Did the Chargers give us a glimpse at the future of NFL defenses?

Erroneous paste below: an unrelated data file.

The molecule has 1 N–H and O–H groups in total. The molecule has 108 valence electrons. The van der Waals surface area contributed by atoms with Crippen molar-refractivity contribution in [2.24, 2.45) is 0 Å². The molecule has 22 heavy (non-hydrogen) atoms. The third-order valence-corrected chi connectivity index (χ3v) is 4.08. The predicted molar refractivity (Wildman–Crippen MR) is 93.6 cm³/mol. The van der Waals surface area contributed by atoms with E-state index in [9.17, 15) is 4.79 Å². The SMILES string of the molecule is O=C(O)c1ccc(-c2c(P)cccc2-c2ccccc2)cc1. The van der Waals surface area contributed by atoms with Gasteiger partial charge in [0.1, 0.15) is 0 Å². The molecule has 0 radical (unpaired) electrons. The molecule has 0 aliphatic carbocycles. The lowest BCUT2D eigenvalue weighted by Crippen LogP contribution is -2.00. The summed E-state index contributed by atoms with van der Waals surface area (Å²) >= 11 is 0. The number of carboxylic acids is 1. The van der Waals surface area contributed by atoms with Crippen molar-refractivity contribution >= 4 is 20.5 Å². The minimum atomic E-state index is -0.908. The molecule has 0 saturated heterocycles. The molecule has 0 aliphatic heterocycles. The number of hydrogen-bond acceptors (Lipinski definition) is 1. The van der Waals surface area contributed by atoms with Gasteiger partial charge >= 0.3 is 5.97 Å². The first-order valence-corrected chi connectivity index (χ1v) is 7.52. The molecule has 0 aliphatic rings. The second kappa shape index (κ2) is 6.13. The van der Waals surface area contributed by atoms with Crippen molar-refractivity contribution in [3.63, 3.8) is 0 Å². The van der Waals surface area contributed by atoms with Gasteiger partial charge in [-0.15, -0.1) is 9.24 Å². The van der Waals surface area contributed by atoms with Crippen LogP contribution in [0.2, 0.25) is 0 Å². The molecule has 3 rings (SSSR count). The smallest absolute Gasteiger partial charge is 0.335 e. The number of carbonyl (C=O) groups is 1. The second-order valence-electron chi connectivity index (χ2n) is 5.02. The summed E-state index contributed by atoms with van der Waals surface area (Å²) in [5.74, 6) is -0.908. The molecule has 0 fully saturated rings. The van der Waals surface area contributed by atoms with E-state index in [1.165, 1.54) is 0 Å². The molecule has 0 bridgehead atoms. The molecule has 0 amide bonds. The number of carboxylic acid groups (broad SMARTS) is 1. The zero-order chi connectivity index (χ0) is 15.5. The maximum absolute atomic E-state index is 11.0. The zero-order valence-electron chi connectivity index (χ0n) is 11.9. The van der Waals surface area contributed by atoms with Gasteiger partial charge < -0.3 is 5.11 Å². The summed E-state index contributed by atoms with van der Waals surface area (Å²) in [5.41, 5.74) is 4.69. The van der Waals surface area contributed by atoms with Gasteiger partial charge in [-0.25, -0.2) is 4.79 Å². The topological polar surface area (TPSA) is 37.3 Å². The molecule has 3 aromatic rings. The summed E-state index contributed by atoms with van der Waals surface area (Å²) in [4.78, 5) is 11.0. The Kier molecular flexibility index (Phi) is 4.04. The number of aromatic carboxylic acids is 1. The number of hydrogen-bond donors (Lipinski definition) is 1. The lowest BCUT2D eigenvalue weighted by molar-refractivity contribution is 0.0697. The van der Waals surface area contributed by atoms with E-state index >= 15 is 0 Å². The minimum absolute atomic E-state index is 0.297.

Linebackers are getting phased out, but the Chargers’ zero-linebacker game plan was daring and maybe even profound. On the first play from scrimmage Sunday against the Los Angeles Chargers, Baltimore Ravens quarterback Lamar Jackson pulled back a handoff on a read option and took off himself. Defensive end Joey Bosa nearly ran down the rookie, but when Jackson avoided him, safety Derwin James was there to finish the job for a 1-yard loss. It proved to be a precursor for most of the game. The Ravens struggled to find chunk plays against a defense that tried something unique: getting rid of linebackers altogether. The Chargers relied on four defensive linemen and seven defensive backs for all but one defensive play in the game. The result was a secondary that didn’t give Jackson many options to throw to, and that did a good job of chasing down the elusive quarterback when he tried to run. It was a perfect plan for stopping a unique Baltimore offense, but it was more than that. It may have also been a peek into the future of football. Why ditching linebackers worked against the Ravens The simplest advantage that defensive backs have over linebackers is speed. The advantage for linebackers is size and strength. Typically, having more cornerbacks on the field is a strategy for defending the pass. But the Chargers did it against the Ravens’ run-heavy attack due to the rare speed of Jackson. “Lamar’s fast, he’s real fast,” Chargers coach Anthony Lynn said after the game. “We thought getting more speed guys in there — we didn’t know if that was going to work — but we wanted to take a look at it. We felt like today, it worked fine. They could run him down a little bit, or at least catch him. With the linebackers in there, the bigger guys, that didn’t work out so well the first time.” That first time was the Chargers’ 22-10 loss to the Ravens in Week 16. Jackson only ran for 39 yards in that game, but the danger he presented with the read option allowed running back Gus Edwards to get 92 rushing yards on 14 attempts. In the postseason rematch, Edwards was held to 23 yards on eight attempts. A player often responsible for reading Jackson’s option plays was Derwin James. The rookie safety played near the line of scrimmage throughout the game, and — thanks to his 4.4 speed — wasn’t intimidated by the athleticism of the Ravens’ quarterback. Here is James on Sunday forcing Jackson to hand the ball off to Kenneth Dixon, while still staying close enough to contribute on the tackle: A slower player like a linebacker would presumably need to stay wider to have a shot at containing Jackson. And if that player was too wide — even by a yard — that would create space for Dixon or Edwards to gash the Chargers. “We needed some fast guys, right? We needed guys who could run sideline to sideline and still help in the passing game if they got fooled,” Chargers safety Rayshawn Jenkins told MMQB. “Not saying our linebackers couldn’t do it, but let’s be honest, DBs are faster than linebackers.” Maybe the Ravens would’ve been wise to counter the Chargers’ DB-heavy defense with a power rushing attack that attempted to bulldoze ahead. With the Los Angeles defense taking away the pass and Jackson’s rushing ability, the Chargers’ vulnerability would seemingly be an offense that blasts up the middle. But early turnovers put the Ravens in a hole and the chance to slowly grind away at the Chargers became less of an option as the game went on. The plan worked because the Chargers have the perfect personnel Now before we laud the Chargers as the geniuses who figured out the Ravens’ rushing attack, it should be noted that it’s not a game plan many teams could follow. For one, the Chargers have James — a 6’2, 215-pound safety who can cover, tackle, and blitz. He was named a first-team All-Pro as a rookie, and was a huge part of stopping Jackson. Los Angeles also has six other defensive backs who can be trusted to never come off the field. Cornerbacks Michael Davis and Casey Hayward were on the field for all 62 defensive snaps. As were James and fellow safety Jahleel Addae. Safeties Adrian Phillips and Rayshawn Jenkins, and cornerback Desmond King were on the field for 61 each. It’s a wildly innovative approach thought up by defensive coordinator Gus Bradley to help the Chargers get a win and move on to the Divisional Round. But the whole thing works because those players are good. James and King earned “elite” grades from Pro Football Focus this season, Hayward was “high quality,” Phillips and Davis were “above average,” and Addae was “average.” Los Angeles was also nudged toward the game plan by injuries suffered by its linebackers. Denzel Perryman and Kyzir White are done for the year with knee injuries, and Jatavis Brown was ruled out with an ankle injury. Don’t expect a linebacker-free Chargers defense vs. the Patriots The quarterback of the Ravens and the quarterback of the Chargers’ next opponent couldn’t be more opposite. Jackson is an inexperienced rookie who has used his legs to make up for the fact that he’s still behind the learning curve as a developing passer. He finished the regular season with 695 rushing yards, despite not taking over as the starter until Week 11. Tom Brady is Tom Brady. He’s a 14-time Pro Bowler, a five-time Super Bowl winner, the owner of a ridiculous amount of postseason records, and arguably the best to ever play the position. What he’s not is a runner. Brady rushed for 35 yards in the 2018 season, and needed nearly two decades to get to 1,000 career rushing yards. “Well, that’s a different offense,” Lynn said when asked if he’d keep linebackers out of the lineup again. “That’s a different style. So we’ll look at New England and decide what personnel to use.” But New England’s opposite offensive approach doesn’t necessarily mean the Chargers have to flip things. Having an overload of defensive backs on the field could be the best way to shut down the greatest playoff quarterback of all time. The concern would be that the Patriots will try to punch the Chargers in the mouth the way that the Ravens probably should have. Flummoxing John Harbaugh is one thing, but try doing that to Bill Belichick. New England was No. 3 in the NFL in rushing attempts in 2018 — two spots behind the Ravens, who led the league. Running backs Sony Michel and James White each averaged 4.5 rushing yards per attempt. To combat that, the Chargers could decide that it’s better to have 250-pound linebacker Kyle Emanuel or 235-pound linebacker Hayes Pullard in the middle of their defense instead of a safety. But at this point, it’s clear that you shouldn’t expect to see three, or even two, linebackers on the field often when the Chargers are on defense. That might even be something we see more of in the NFL going forward. Did the Chargers show us the future of football? 2018 was a revolution for offense in the NFL. The 1,371 touchdowns scored in the regular season were 33 more than any other year in NFL history, and quarterbacks had a higher collective completion percentage and passer rating than ever before. To counter more spread out and pass-heavy offenses, NFL teams have begun to phase out slower linebackers. A couple teams ahead of that curve were the Cardinals and Rams, who moved safeties Deone Bucannon and Mark Barron close to the line of scrimmage in “moneybacker” roles a few seasons ago. If the NFL continues its progression toward the air raid schemes of college football, the Chargers’ no-linebacker plan could be the perfect way to challenge offenses. But those days are still off on the horizon — especially with teams like the Seahawks and Cowboys still finding success leaning on the run. Linebackers are disappearing, but they’re not gone yet. The Chargers showed that an NFL team doesn’t necessarily need them to win, though.